Compassion in Redemption
I received a very thoughtful and eloquent response to my Sept. 20, 2023 blog, "Redemption is Always Possible." This response came to me from a Federal District Judge in Ann Arbor, Michigan:
I have a lot of responses. At the beginning of my judgeship, now almost 10 years ago, I was startled by defendants and their families who were asking me for forgiveness and mercy at the time of their sentencing. I was confused by those requests. I wasn't the victim of the crime, and more importantly, I'm not a clergy member and I didn't feel qualified to offer mercy. But as time went on, I did some reading about mercy and forgiveness, and I realized how important it is for the individuals who were asking for it, so I started trying to provide both when it felt appropriate. I started finding words that would convey mercy and forgiveness. Often, I quote Bryan Stevenson and tell the defendant that "we are all more than the worst thing we've ever done" and then I go from there to talk about the defendant's potential and something good that they have done.
Sometimes I have to dig deep for the positives — one time I had watched what's called pole camera footage as part of the case. It's a camera that law enforcement installs outside someone's house to get access to live video of who's coming and going. (They are installed by cops posing as utility line workers fixing an electrical or telephone line, hence the term "pole" camera.) I saw on the camera that the defendant had come home at night and noticed that his neighbor's trash cans were still out. He went and brought them to his neighbor's house. I was able to tell him that when no one was looking, or so he thought, he was kind to his neighbors and to be commended for that. I think to this day, everyone I have offered forgiveness and mercy to has started to cry — they have so little of that in their lives.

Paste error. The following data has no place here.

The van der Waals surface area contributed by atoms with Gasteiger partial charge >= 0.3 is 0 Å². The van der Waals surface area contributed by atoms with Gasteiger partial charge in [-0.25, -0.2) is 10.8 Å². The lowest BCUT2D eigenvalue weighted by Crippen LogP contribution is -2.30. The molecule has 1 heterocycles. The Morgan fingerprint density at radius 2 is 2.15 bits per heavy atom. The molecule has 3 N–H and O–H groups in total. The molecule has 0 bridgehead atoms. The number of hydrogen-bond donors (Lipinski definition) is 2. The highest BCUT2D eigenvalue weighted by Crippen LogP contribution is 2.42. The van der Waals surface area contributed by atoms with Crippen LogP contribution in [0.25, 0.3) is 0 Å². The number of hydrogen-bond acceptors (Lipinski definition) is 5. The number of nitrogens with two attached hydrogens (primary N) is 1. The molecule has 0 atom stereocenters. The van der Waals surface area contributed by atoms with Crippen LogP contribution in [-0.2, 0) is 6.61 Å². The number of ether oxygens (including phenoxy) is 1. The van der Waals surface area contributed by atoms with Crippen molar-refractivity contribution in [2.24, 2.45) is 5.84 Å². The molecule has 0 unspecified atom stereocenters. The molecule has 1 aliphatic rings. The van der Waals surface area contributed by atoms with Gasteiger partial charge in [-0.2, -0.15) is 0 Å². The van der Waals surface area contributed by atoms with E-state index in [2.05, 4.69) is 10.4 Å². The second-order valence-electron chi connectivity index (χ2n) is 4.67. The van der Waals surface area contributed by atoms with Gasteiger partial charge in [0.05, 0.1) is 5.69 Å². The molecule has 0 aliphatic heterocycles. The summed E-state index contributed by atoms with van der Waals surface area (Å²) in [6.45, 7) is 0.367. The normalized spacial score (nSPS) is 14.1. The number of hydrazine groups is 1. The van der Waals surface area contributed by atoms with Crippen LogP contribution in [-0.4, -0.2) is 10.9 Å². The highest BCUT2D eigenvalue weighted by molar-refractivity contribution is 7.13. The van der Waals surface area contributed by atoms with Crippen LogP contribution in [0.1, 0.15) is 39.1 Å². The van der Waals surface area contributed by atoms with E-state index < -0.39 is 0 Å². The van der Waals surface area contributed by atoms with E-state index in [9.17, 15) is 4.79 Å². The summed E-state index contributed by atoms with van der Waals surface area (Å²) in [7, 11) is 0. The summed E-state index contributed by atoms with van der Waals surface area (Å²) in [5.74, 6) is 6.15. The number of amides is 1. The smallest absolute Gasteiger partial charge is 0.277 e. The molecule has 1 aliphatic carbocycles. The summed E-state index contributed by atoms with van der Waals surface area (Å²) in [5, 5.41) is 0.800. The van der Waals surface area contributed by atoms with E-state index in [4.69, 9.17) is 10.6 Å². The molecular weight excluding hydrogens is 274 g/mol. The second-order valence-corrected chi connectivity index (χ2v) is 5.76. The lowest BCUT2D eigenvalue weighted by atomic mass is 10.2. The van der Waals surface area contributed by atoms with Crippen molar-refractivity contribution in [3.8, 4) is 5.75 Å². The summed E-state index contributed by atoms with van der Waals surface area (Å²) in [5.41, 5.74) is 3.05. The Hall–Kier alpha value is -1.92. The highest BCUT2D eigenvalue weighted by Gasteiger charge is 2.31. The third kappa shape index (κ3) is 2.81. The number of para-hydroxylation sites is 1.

Last week I was at a conference in Washington, D.C., called "Rewriting the Sentence." It was put on by the Aleph Institute and the Center for Human Dignity. The whole thing was overwhelming. At the end, we had a virtual meeting with three prisoners in a Virginia state prison. One had been in custody for 37 years and he got his first visit in all those years about six months prior when the law school clinic reached out to him to be a part of a restorative justice project. The other two had been in for 17 and 20 years respectively. It was a powerful experience to hear how they felt about the judge who sentenced them, about the victims they had harmed, and about their own lives. One thing I took away from that session was that going to prison is a passive thing for a defendant. Restorative justice is the opposite. It requires hard work for a defendant, including actually taking responsibility for the harm they caused.
I spoke on a panel called "Courage and Compassion in Sentencing." The hardest part of the panel was that one of the other two judges on the panel was a federal judge in New Jersey whose only son had been murdered by a man who hated women having positions of authority. Her husband was also shot and he had come to the conference as well. Esther had a picture of her son on the inside of her folder with her remarks — I have that same picture in my office because I sent her a letter when he was murdered, and someone sent me a thank-you with the same picture of him. But he sure came to life for me in her binder. Judge Salas said that she sentences very differently after being a crime victim. She has more compassion and more forgiveness and mercy. She has been so severely traumatized that she started to understand what she referred to as "dysregulation" of emotions and actions, and she had to engage in some intensive work on her own and with her husband to begin the healing process. That gave her insight into some of the defendants' experiences that led to their criminal conduct.
I have to get back to work. Thanks for a chance to think about all of this. It's a part of my everyday life now, but it's still good to stop and think.